## 4J.5) 7th edition of the textbook

$\Delta G^{\circ}= \Delta H^{\circ} - T \Delta S^{\circ}$

$\Delta G^{\circ}= -RT\ln K$

$\Delta G^{\circ}= \sum \Delta G_{f}^{\circ}(products) - \sum \Delta G_{f}^{\circ}(reactants)$

Katie Frei 1L
Posts: 64
Joined: Fri Sep 28, 2018 12:27 am

### 4J.5) 7th edition of the textbook

For question 4J.5) of the 7th edition of the textbook, after finding the standard enthalpy and standard entropy you can calculate the standard Gibbs free energy. The solutions manual does this by using the temperature of 298K. When can you assume the temperature to be 298K?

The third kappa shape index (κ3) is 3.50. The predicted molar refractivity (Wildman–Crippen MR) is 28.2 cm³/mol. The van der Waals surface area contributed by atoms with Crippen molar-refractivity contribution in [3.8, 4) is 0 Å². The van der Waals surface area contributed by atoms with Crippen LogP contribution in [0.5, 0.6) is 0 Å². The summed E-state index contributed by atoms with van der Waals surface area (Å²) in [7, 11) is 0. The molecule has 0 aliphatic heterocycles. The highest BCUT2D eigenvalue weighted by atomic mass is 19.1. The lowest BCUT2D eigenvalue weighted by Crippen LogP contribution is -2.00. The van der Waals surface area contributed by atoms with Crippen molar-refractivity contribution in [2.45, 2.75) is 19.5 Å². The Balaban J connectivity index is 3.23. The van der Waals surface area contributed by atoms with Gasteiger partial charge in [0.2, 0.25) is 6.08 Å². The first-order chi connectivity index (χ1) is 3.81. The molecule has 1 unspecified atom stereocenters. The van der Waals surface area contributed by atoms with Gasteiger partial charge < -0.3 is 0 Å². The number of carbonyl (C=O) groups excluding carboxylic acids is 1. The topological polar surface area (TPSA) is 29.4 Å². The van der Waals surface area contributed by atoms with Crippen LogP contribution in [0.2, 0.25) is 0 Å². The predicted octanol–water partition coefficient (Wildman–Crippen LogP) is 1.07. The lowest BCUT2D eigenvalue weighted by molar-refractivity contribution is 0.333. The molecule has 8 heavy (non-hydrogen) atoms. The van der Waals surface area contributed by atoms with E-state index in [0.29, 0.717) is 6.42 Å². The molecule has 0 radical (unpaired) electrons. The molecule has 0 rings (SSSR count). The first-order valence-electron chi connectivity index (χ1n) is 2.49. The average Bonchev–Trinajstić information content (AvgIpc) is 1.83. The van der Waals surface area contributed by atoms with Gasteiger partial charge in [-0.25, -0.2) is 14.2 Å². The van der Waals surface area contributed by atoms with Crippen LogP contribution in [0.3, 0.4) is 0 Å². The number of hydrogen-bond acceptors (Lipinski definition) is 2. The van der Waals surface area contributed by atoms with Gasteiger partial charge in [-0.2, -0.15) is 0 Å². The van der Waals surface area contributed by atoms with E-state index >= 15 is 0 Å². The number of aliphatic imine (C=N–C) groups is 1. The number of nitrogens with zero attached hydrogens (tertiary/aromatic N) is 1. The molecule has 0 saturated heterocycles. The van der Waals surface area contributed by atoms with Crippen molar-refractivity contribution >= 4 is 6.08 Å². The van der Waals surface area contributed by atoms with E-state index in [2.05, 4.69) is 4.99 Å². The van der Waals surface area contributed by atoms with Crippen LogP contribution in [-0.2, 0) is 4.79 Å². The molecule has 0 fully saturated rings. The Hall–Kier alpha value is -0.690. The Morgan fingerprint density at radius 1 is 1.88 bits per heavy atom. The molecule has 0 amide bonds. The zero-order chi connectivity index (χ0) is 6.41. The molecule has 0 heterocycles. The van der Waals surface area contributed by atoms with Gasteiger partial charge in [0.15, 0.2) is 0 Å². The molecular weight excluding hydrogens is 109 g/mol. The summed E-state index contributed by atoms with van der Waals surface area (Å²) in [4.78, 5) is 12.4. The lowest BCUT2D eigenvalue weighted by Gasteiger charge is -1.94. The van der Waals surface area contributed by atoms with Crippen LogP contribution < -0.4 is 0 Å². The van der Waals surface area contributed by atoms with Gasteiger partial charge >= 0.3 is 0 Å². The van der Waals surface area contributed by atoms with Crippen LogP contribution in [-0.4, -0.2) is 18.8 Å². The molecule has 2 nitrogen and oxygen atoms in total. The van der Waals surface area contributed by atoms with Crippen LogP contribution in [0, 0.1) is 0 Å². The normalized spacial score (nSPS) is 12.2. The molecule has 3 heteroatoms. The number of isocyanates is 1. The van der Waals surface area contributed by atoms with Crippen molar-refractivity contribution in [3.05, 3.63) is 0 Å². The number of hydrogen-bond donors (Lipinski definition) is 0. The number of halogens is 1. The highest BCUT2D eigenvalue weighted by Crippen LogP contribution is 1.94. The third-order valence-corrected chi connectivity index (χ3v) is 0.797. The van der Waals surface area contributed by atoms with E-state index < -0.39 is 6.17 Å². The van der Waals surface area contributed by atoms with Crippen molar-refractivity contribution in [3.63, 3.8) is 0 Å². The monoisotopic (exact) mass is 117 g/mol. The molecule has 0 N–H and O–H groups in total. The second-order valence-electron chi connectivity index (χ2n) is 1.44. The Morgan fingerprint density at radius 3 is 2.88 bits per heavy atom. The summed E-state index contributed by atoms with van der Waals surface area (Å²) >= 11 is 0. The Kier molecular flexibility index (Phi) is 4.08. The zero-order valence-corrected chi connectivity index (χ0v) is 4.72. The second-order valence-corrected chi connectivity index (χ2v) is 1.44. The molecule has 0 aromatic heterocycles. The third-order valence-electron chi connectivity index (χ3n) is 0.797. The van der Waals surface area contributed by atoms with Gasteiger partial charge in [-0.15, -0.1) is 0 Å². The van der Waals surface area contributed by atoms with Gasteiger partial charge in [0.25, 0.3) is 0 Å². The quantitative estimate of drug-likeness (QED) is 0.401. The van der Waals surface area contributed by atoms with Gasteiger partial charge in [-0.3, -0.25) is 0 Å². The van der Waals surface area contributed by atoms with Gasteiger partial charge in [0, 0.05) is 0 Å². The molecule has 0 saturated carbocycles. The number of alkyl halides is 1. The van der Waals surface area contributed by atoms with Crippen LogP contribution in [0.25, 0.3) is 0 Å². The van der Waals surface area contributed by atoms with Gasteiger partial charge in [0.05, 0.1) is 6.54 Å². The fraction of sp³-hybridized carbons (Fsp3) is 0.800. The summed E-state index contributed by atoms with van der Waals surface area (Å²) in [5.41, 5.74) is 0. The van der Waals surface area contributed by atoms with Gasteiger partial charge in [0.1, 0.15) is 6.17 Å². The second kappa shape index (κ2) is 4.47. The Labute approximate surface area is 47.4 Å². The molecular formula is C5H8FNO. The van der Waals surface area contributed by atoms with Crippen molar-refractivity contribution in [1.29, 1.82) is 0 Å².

Manya Bali 4E
Posts: 66
Joined: Fri Sep 28, 2018 12:23 am

### Re: 4J.5) 7th edition of the textbook

Standard enthalpy and standard entropy (unless otherwise noted) are calculated under the standard temperature condition of 25 degrees celsius or 298K. So if you're using these values and the problem does not specify a temperature, you can assume it is 298K.

Sam Joslyn 1G
Posts: 34
Joined: Fri Sep 28, 2018 12:20 am

### Re: 4J.5) 7th edition of the textbook

All of the values in the Appendix actually depend on the temperature being 298K as this is the standard temperature used in chemistry (my TA called it "the scientific room temperature")